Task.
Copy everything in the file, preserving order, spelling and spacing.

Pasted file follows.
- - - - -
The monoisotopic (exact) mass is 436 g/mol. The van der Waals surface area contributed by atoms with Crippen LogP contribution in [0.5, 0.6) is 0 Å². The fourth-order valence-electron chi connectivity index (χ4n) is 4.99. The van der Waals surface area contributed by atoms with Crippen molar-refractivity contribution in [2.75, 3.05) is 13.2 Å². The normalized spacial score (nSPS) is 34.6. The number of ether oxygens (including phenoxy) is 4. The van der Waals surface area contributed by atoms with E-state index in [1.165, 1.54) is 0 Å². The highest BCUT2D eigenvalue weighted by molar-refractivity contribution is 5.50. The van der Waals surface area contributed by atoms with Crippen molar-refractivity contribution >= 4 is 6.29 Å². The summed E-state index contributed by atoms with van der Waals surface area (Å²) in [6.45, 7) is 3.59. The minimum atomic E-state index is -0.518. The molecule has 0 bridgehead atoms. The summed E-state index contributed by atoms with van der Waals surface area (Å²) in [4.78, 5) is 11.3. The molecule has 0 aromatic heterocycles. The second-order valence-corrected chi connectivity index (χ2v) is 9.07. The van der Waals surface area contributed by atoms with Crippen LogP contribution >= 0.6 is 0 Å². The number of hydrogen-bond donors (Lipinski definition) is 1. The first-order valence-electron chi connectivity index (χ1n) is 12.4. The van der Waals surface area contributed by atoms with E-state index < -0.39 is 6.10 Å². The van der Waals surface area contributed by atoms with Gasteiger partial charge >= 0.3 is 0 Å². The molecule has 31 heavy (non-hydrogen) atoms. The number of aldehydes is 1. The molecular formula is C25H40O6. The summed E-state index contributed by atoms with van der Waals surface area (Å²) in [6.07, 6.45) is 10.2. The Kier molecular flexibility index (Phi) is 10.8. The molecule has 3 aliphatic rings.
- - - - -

The monoisotopic (exact) mass is 436 g/mol. The van der Waals surface area contributed by atoms with Crippen LogP contribution in [0.5, 0.6) is 0 Å². The fourth-order valence-electron chi connectivity index (χ4n) is 4.99. The van der Waals surface area contributed by atoms with Crippen molar-refractivity contribution in [2.75, 3.05) is 13.2 Å². The normalized spacial score (nSPS) is 34.6. The number of ether oxygens (including phenoxy) is 4. The van der Waals surface area contributed by atoms with E-state index in [1.165, 1.54) is 0 Å². The highest BCUT2D eigenvalue weighted by molar-refractivity contribution is 5.50. The van der Waals surface area contributed by atoms with Crippen molar-refractivity contribution >= 4 is 6.29 Å². The summed E-state index contributed by atoms with van der Waals surface area (Å²) in [6.45, 7) is 3.59. The minimum atomic E-state index is -0.518. The molecule has 0 bridgehead atoms. The summed E-state index contributed by atoms with van der Waals surface area (Å²) in [4.78, 5) is 11.3. The molecule has 0 aromatic heterocycles. The second-order valence-corrected chi connectivity index (χ2v) is 9.07. The van der Waals surface area contributed by atoms with Crippen LogP contribution >= 0.6 is 0 Å². The number of hydrogen-bond donors (Lipinski definition) is 1. The first-order valence-electron chi connectivity index (χ1n) is 12.4. The van der Waals surface area contributed by atoms with E-state index < -0.39 is 6.10 Å². The van der Waals surface area contributed by atoms with Gasteiger partial charge >= 0.3 is 0 Å². The molecule has 31 heavy (non-hydrogen) atoms. The number of aldehydes is 1. The molecular formula is C25H40O6. The summed E-state index contributed by atoms with van der Waals surface area (Å²) in [6.07, 6.45) is 10.2. The Kier molecular flexibility index (Phi) is 10.8. The molecule has 3 aliphatic rings.